This is my second go at Don Quixote; first time around I got so irritated with the translation’s anachronistic humour that I stopped 200 pages in. A book written in 1605 shouldn’t sound like it was written in 2005, and the Penguin edition of a few years back struggled so hard to maintain the humour and vivacity of the original that it sacrificed its tone. Edith Grossman’s version is much better, and whilst there is the odd Americanism on show (‘in back’ was one, for the British ‘in the back’ – no reason why American English shouldn’t be used, but these were the moments which sprung out at me as incongruously modern), she captures excellently Don Quixote’s gravitas and Sancho Panza’s flippancy, which is most of what is funny about Don Quixote. Get the gravitas wrong and the jokes don’t work: here, they are screamingly funny. The best section for this is Sancho’s description of Quixote’s love Dulcinea of Toboso, for whose sake he performs all his glorious deeds. He has been building her up from the beginning as the perfect woman, so Sancho has quite a lot to lay into in his engagingly cack handed way, and he doesn’t disappoint. The conquests in the first half of this volume are similarly hilarious, and not for a moment did it occur to me (until it was suggested) that this irresponsible use of arms or, more to the point, their use according to beliefs one has talked oneself into, works quite well as an illustration of recent US / UK foreign policy. The imagination transforming windmills into giants, and SCUD missiles into Weapons of Mass Destruction.
On the whole, the stories Hogg inserts are funnier than the main action. The opposite is true of Don Quixote, and for this reason they are a good deal less welcome. There is a joke even in this: while Don Quixote can invent damsels, giants and castles with the greatest of ease (any woman, wineskin / windmill or inn will do), he is largely absent when, by a series of staggering coincidences, no less than five damsels in varying states of distress, turn up at the inn where each of their (interconnecting) stories is told. The characters who have gathered around him – the priest, the barber, Cardenio, Don Fernando and Dorotea – do an implausible quantity of match making while Don Quixote sleeps or stands guard uselessly. Although Dorotea has a perfectly good plight of her own (Don Fernando has left her a ruined woman), she has to invent another involving a kingdom and a giant in order to secure Don Quixote’s interest. It is a good joke, but I got rather tired of the damsels, who are interchangeably good and beautiful.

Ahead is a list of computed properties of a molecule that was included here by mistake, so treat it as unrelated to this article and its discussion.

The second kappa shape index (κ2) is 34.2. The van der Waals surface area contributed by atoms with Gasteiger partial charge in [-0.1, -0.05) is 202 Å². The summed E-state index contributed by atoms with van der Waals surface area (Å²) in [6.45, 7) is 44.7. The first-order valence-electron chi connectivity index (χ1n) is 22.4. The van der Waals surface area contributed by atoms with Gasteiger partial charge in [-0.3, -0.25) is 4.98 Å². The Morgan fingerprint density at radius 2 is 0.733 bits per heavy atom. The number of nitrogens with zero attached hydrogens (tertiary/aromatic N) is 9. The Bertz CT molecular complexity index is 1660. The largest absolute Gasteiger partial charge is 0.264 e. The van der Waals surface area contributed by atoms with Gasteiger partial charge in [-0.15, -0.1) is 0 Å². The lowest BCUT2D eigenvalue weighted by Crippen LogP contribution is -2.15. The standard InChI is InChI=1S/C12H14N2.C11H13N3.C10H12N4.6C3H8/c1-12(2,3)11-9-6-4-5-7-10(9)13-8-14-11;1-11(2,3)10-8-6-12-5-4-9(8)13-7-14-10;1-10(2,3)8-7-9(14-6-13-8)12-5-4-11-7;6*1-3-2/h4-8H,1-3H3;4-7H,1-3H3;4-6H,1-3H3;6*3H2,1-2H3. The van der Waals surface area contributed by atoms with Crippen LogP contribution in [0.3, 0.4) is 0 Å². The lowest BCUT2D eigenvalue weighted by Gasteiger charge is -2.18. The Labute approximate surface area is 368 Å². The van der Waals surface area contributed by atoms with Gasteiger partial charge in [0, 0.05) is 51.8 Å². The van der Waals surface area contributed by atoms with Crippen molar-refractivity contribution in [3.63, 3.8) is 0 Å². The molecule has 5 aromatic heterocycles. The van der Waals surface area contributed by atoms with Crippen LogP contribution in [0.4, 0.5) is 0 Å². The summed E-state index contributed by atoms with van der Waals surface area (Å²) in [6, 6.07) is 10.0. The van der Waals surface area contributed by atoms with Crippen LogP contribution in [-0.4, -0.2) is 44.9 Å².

Particularly unconvincing is Zoraida, a Moor who, against her upbringing and her entire culture, becomes a Christian and requires rescuing from her father’s house in Constantinople so that someone can transport her to a civilised country (i.e.
After the tales are told, Don Quixote is finally coerced back to his village (on the way we get some more fights! Hurrah! And a sixth damsel – boo!), and there’s an unsubtle suggestion that another excursion followed once he’d recovered from his poundings, leaving the way open for the Second Part. I seem to have almost reached the end of this entry without mentioning how weird it is that the first novel in the western tradition should be a piece of meta fiction (a section near the end even discusses literary merit, and the way popular plays are dumbing down society). That tradition sure hit the ground running.